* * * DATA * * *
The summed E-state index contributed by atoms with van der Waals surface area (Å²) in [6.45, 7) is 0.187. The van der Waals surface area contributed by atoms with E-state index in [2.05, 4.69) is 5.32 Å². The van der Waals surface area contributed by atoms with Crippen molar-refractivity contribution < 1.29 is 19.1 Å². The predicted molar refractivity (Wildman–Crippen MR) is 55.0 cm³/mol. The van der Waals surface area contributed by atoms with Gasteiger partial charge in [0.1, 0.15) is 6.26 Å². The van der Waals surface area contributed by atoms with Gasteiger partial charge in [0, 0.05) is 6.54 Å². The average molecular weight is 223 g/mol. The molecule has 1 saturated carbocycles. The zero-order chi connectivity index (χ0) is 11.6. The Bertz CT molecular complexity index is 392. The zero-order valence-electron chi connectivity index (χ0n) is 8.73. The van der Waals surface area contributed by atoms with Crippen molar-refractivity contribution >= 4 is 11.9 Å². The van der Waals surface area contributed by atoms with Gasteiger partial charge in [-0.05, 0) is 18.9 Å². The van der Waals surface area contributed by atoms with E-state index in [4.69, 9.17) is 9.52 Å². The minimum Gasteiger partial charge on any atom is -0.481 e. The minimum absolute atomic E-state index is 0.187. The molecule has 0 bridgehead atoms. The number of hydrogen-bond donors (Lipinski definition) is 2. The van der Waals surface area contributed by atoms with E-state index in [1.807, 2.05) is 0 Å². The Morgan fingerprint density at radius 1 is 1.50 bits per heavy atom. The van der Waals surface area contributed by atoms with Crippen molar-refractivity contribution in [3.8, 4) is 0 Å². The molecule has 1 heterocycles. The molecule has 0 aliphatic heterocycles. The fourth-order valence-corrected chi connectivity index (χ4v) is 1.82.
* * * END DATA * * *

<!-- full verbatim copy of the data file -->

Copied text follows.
The summed E-state index contributed by atoms with van der Waals surface area (Å²) in [6.45, 7) is 0.187. The van der Waals surface area contributed by atoms with E-state index in [2.05, 4.69) is 5.32 Å². The van der Waals surface area contributed by atoms with Crippen molar-refractivity contribution < 1.29 is 19.1 Å². The predicted molar refractivity (Wildman–Crippen MR) is 55.0 cm³/mol. The van der Waals surface area contributed by atoms with Gasteiger partial charge in [0.1, 0.15) is 6.26 Å². The van der Waals surface area contributed by atoms with Gasteiger partial charge in [0, 0.05) is 6.54 Å². The average molecular weight is 223 g/mol. The molecule has 1 saturated carbocycles. The zero-order chi connectivity index (χ0) is 11.6. The Bertz CT molecular complexity index is 392. The zero-order valence-electron chi connectivity index (χ0n) is 8.73. The van der Waals surface area contributed by atoms with Crippen molar-refractivity contribution >= 4 is 11.9 Å². The van der Waals surface area contributed by atoms with Gasteiger partial charge in [-0.05, 0) is 18.9 Å². The van der Waals surface area contributed by atoms with E-state index in [4.69, 9.17) is 9.52 Å². The minimum Gasteiger partial charge on any atom is -0.481 e. The minimum absolute atomic E-state index is 0.187. The molecule has 0 bridgehead atoms. The number of hydrogen-bond donors (Lipinski definition) is 2. The van der Waals surface area contributed by atoms with E-state index in [1.807, 2.05) is 0 Å². The Morgan fingerprint density at radius 1 is 1.50 bits per heavy atom. The van der Waals surface area contributed by atoms with Crippen molar-refractivity contribution in [3.8, 4) is 0 Å². The molecule has 1 heterocycles. The molecule has 0 aliphatic heterocycles. The fourth-order valence-corrected chi connectivity index (χ4v) is 1.82.